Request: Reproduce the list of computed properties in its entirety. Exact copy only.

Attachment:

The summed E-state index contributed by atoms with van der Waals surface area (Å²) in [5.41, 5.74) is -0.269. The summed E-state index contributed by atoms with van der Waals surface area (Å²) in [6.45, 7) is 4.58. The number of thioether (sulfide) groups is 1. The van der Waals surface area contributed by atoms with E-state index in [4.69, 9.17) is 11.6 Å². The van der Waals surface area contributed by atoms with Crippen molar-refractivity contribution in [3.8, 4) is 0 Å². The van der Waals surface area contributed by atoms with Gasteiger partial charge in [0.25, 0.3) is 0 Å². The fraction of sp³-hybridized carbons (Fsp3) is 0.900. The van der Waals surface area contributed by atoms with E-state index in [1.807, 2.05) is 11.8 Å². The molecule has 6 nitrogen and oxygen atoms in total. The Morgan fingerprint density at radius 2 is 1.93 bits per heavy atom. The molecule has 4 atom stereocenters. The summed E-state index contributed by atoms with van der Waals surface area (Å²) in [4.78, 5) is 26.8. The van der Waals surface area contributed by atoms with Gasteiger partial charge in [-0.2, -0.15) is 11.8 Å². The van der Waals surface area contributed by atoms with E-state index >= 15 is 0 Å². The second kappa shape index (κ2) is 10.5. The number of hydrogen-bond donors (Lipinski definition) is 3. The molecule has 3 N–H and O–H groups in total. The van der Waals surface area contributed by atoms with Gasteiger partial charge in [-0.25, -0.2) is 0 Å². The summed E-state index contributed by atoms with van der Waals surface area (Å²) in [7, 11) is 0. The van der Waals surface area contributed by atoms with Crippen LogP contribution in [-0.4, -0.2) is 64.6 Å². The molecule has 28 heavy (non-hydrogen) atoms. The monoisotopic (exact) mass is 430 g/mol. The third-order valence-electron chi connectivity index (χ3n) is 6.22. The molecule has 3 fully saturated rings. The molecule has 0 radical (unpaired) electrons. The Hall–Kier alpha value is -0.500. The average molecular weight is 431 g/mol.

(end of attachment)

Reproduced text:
The summed E-state index contributed by atoms with van der Waals surface area (Å²) in [5.41, 5.74) is -0.269. The summed E-state index contributed by atoms with van der Waals surface area (Å²) in [6.45, 7) is 4.58. The number of thioether (sulfide) groups is 1. The van der Waals surface area contributed by atoms with E-state index in [4.69, 9.17) is 11.6 Å². The van der Waals surface area contributed by atoms with Crippen molar-refractivity contribution in [3.8, 4) is 0 Å². The van der Waals surface area contributed by atoms with Gasteiger partial charge in [0.25, 0.3) is 0 Å². The fraction of sp³-hybridized carbons (Fsp3) is 0.900. The van der Waals surface area contributed by atoms with E-state index in [1.807, 2.05) is 11.8 Å². The molecule has 6 nitrogen and oxygen atoms in total. The Morgan fingerprint density at radius 2 is 1.93 bits per heavy atom. The molecule has 4 atom stereocenters. The summed E-state index contributed by atoms with van der Waals surface area (Å²) in [4.78, 5) is 26.8. The van der Waals surface area contributed by atoms with Gasteiger partial charge in [-0.2, -0.15) is 11.8 Å². The van der Waals surface area contributed by atoms with E-state index >= 15 is 0 Å². The second kappa shape index (κ2) is 10.5. The number of hydrogen-bond donors (Lipinski definition) is 3. The molecule has 3 N–H and O–H groups in total. The van der Waals surface area contributed by atoms with Gasteiger partial charge in [-0.25, -0.2) is 0 Å². The summed E-state index contributed by atoms with van der Waals surface area (Å²) in [7, 11) is 0. The van der Waals surface area contributed by atoms with Crippen LogP contribution in [-0.4, -0.2) is 64.6 Å². The molecule has 28 heavy (non-hydrogen) atoms. The monoisotopic (exact) mass is 430 g/mol. The third-order valence-electron chi connectivity index (χ3n) is 6.22. The molecule has 3 fully saturated rings. The molecule has 0 radical (unpaired) electrons. The Hall–Kier alpha value is -0.500. The average molecular weight is 431 g/mol.